119. 119. Decorator Example 1 < ?php 2 3 require_once ( 'Label.php' ); 4 5 $basic_label = new BasicLabel (); 6 $basic_label -> label = &quot;Hello World&quot; ; 7 echo $basic_label -> render (); 8 9 $label = new LabelNewLineDecorator ( new LabelStarDecorator ( $basic_label )); 10 $label = new LabelNewLineDecorator ( new LabelStarDecorator ( new LabelHyphenDecorator ( $basic_label ))); 11 $label = new LabelNewLineDecorator ( new LabelHyphenDecorator ( new LabelStarDecorator ( $basic_label )));
  120. 120. Observer <ul><li>Watches for changes in another object
  121. 121. Responds to those changes
  122. 122. Target class is aware, notifies observing classes
  123. 123. Example: a map showing where event attendees are located - needs to update when list updates </li></ul>
  124. 124. Observer Example 3 class AttendeeList { 4 private $attendees ; 5 private $observers ; 6 7 public function addAttendee ( $id , $name ) { 8 $this -> attendees [ $id ] = $name ; 9 $this -> notify (); 10 } 11 12 public function removeAttendee ( $id ) { 13 unset ( $this -> attendees [ $id ]); 14 $this -> notify (); 15 } 16 17 public function notify () { 18 foreach ( $this -> observers as $ob ) { 19 $ob -> update ( $this ); 20 } 21 } 22 23 public function registerObserver ( $observer ) { 24 $this -> observers [] = $observer ; 25 } 26 }
  125. 125. Observer Example AttendeeList Map Invites ...
  126. 126. Resources <ul><li>Books </li><ul><li>Design Patterns: Elements of Reusable Object-Oriented Software by Erich Gamma, Richard Helm, Ralph Johnson and John Vlissides (&quot;Gang of Four&quot;)
  127. 127. php|architect’s Guide to PHP Design Patterns by Jason Sweat
  128. 128. Patterns of Enterprise Application Architecture by Martin Fowler (&quot;PoEAA&quot;) </li></ul><li>Jason Sweat speaking on Design Patterns (Friday morning at TEK-X)
  129. 129. http://www.fluffycat.com/PHP-Design-Patterns/ </li></ul>
  130. 130. Documentation
  131. 131. API Docs <ul><li>Documentation generated from source code itself
  132. 132. Follows code structure </li><ul><li>classes
  133. 133. inheritance
  134. 134. methods
  135. 135. parameters </li></ul></ul>
  136. 136. PHPDocumentor
  137. 137. PHPDocumentor <ul><li>PHPDocumentor </li><ul><li>http://www.phpdoc.org/ </li></ul><li>Uses reflection
  138. 138. Comments for additional information
  139. 139. Add descriptions to the documentation </li></ul>
  140. 140. PHPDocumentor Comments 1 < ?php 2 3 class AttendeeList { 4 private $attendees ; 5 private $observers ; 6 7 /** 8 * Add an attendee to the list 9 * 10 * @param integer $id Attendee identifier/array index 11 * @param string $name Full name of the attendee 12 * @access public 13 * @return boolean If attendee was successfully added 14 */ 15 public function addAttendee ( $id , $name ) { 16 $this -> attendees [ $id ] = $name ; 17 $this -> notify (); 18 } 19 20 }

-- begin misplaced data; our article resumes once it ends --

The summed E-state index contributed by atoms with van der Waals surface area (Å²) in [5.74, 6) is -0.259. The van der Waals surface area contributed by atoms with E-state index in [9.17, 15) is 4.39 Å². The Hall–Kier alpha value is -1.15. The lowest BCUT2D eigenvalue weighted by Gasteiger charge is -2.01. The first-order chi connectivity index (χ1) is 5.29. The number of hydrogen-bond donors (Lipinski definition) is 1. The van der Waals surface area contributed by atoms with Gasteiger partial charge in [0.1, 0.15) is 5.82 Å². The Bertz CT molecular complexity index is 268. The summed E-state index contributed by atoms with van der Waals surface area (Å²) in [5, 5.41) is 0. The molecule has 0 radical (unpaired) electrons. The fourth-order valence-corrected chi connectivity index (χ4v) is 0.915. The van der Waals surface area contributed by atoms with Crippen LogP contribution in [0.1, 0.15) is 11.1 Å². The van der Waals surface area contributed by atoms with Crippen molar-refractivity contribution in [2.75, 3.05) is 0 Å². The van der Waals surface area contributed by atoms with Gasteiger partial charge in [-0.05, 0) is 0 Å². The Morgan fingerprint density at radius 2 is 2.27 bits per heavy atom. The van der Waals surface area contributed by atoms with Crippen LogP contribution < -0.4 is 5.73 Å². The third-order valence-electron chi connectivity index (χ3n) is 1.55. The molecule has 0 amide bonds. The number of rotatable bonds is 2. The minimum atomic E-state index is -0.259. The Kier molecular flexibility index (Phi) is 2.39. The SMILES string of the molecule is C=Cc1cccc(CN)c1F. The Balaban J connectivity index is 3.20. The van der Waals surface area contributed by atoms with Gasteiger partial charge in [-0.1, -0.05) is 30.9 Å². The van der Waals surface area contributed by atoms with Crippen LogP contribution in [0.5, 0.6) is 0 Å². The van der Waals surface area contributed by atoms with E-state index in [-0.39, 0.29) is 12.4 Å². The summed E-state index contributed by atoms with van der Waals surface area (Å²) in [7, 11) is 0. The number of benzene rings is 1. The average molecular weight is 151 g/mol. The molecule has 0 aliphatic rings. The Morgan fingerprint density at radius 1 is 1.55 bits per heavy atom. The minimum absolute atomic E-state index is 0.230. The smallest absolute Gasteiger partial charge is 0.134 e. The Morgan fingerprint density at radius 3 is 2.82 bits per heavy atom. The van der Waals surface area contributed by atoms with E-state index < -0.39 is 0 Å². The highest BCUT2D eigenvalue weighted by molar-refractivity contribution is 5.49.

141. 141. Generating PHPDoc Output <ul><li>Two main interfaces </li><ul><li>Command line, e.g. </li><ul><li>phpdoc -o HTML:frames:earthli -f sample1.php -t docs </li></ul><li>Web Interface </li></ul><li>IDE Plugins </li></ul>
  142. 142. End-User Documentation
  143. 143. Come again? <ul><li>Narrative documentation for developers
  144. 144. Often describes architecture, theory, and design patterns used
  145. 145. Typically includes many example use cases </li></ul>
  146. 146. What should you use? <ul><li>Wikis </li><ul><li>Easy for others to contribute
  147. 147. Typically un-distributable, never mind offer in alternate formats
  148. 148. Difficult to translate
  149. 149. Usually un-versioned </li></ul></ul>
  150. 150. What should you use? <ul><li>HTML </li><ul><li>Easy for people with any web background to contribute
  151. 151. Distributable, but difficult to offer in alternate formats
  152. 152. Can be translated
  153. 153. Can be versioned </li></ul></ul>
  154. 154. What should you use? <ul><li>Docbook XML </li><ul><li>Reasonably easy for people with a web background to contribute; easier if you establish standards
  155. 155. Distributable, and trivial to offer in alternate formats (e.g., HTML, Windows Help files (CHM), PDF, man pages, etc.)
  156. 156. Can be translated
  157. 157. Can be versioned </li></ul></ul>
  158. 158. Docbook Example <?xml version = &quot;1.0&quot; encoding = &quot;UTF-8&quot; ?> <sect1 id = &quot;some.component&quot; > <title> Using Some Component </title> <para> This is a thorougly magical, catch-all component. <ulink url = &quot;http://wikipedia.com/&quot; > Wikipedia </ulink> may have more info. </para>
  159. 159. Docbook Example <example id = &quot;some.component.example&quot; > <title> Example </title> <programlisting lang = &quot;php&quot; > <![CDATA[ $foo = new Component(); ]] ></programlisting> </example>
  160. 160. Docbook Example <sect2 id = &quot;some.component.more-info&quot; > <title> More information </title> <itemizedlist> <listitem><para> Not much! </para></listitem> </itemizedlist> </sect2> </sect1>
  161. 161. Tools You Will Need <ul><li>xsltproc </li><ul><li>http://xmlsoft.org/XSLT/xsltproc2.html </li></ul><li>PhD (PHP Documentor) </li><ul><li>http://doc.php.net/phd/docs/ </li></ul></ul>
  162. 162. Beyond API Docs <ul><li>Tutorials
  163. 163. Installation instructions
  164. 164. Examples
  165. 165. FAQs
  166. 166. Forums
  167. 167. User-contributed </li></ul>
  168. 168. Be a User-Contributor <ul><li>Answer forum questions
  169. 169. Hang out on the IRC channel
  170. 170. Help with official project documentation
  171. 171. Blog </li><ul><li>http://www.lornajane.net
  172. 172. http://weierophinney.net/matthew/ </li></ul></ul>
  173. 173. Testing
  174. 174. Why Test? <ul><li>Makes future maintenance of the code easier </li><ul><li>Defined expectations